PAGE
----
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Why Egypt's Sisi continues to protect Israel

After two Egyptian soldiers were killed in a border incident, public anger has swelled over the lack of an official response
Egyptian army soldiers man an infantry fighting vehicle deployed near the Egyptian side of the Rafah border crossing with the Gaza Strip on 23 March 2024 (AFP)

The world was shocked on Sunday by images of the destruction wrought by Israel’s air strike on Palestinian tents in Rafah, near the Egyptian border. 

This massacre came at a time when the healthcare system in Gaza has nearly collapsed, prompting official and popular appeals to “sister Egypt” to send its ambulances and transfer injured people to its hospitals. These pleas were met with official silence.

Hours after this incident, a wave of anger erupted on Egyptian social media after reports of a clash between Egyptian and Israeli forces at the border, resulting in the deaths of two Egyptian soldiers.

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Public anger was fuelled by the official response to the incident. As information poured in from Israeli media, the Egyptian media, under state control as usual, awaited the official narrative.

Egypt’s military spokesperson ultimately released a statement noting that the army was investigating the shooting incident, without providing any details about those killed or injured.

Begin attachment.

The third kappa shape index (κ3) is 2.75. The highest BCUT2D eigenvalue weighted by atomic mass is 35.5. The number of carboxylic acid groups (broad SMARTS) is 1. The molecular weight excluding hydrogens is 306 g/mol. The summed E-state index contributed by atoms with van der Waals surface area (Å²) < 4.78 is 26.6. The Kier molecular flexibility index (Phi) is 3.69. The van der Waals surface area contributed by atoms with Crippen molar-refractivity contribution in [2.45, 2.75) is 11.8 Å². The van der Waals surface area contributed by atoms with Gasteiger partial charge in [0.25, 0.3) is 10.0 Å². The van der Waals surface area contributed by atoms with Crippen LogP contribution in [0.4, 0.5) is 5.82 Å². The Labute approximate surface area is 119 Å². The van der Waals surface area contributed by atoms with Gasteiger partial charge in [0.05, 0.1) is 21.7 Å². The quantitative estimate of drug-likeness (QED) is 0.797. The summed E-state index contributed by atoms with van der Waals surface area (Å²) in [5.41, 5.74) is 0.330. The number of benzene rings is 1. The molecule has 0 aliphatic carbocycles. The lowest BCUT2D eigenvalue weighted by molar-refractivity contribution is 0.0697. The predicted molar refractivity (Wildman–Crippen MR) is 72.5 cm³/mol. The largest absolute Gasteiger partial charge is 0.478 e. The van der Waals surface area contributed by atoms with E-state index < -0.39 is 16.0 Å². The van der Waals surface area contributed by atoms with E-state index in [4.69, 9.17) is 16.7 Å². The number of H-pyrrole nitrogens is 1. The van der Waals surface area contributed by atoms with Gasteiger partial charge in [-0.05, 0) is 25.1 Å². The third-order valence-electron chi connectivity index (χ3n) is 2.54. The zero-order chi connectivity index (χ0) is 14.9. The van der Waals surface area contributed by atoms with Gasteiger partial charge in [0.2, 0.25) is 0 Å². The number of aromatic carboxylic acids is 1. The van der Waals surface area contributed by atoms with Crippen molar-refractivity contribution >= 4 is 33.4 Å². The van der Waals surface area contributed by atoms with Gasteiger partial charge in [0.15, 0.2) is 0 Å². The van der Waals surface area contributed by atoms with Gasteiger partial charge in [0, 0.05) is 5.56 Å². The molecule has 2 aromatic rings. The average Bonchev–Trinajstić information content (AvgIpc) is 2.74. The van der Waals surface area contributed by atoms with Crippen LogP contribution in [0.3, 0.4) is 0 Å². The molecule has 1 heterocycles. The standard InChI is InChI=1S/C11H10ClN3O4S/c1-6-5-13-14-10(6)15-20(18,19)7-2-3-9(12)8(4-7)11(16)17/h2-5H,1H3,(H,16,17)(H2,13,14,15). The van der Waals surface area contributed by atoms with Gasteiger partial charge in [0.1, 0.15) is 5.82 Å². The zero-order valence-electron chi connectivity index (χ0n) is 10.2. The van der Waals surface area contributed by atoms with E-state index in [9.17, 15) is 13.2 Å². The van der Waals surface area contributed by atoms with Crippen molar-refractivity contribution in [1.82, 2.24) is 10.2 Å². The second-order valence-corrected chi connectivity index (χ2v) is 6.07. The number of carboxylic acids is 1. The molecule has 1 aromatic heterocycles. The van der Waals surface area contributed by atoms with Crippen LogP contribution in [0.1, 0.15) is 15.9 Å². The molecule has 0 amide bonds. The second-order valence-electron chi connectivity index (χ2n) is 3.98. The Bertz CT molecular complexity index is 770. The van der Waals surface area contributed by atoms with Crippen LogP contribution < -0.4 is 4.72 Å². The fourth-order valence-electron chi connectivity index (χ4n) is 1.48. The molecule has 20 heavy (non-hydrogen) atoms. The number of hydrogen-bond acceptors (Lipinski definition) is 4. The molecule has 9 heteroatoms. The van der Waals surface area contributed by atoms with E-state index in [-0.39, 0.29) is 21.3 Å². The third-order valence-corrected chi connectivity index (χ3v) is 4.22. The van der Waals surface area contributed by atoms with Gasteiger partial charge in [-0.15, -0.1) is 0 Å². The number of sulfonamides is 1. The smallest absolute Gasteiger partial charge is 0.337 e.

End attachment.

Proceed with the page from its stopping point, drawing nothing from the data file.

During burial ceremonies for the two victims, the state and its institutions continued to show indifference. Soldier Abdallah Ramadan was buried in a popular funeral in his village, not a military one as is customary for those killed in the line of duty. 

The second victim, Ibrahim Islam Abdelrazzaq, was not only ignored, but his death was denied by official sources, despite his funeral being broadcast via social media, including chants against Israel.

Camp David strategy

This official Egyptian indifference, contrasted against widespread public anger, aligns with the regime’s stance since the start of Israel’s war on Gaza on 7 October. 

The regime’s strategy revolves around the Camp David Accords, signed with Israel in 1978 - its sole strategic framework across the military, political and diplomatic arenas. This strategy has consistently benefited the regime, which has exploited it fully.

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In a telephone interview with a Saudi TV channel, Diaa Rashwan, the head of Egypt’s State Information Service and unofficial spokesperson for the presidency, described relations with Tel Aviv as the greatest prize in the history of the Israeli state. 

This might be an accurate description of the treaty between the two countries, which removed the largest Arab state from the Arab-Israeli conflict and gradually became a sacred idol in Egyptian strategy.

Despite the protection that the regime offers Israel ... some soldiers and junior officers occasionally conduct operations against Israeli forces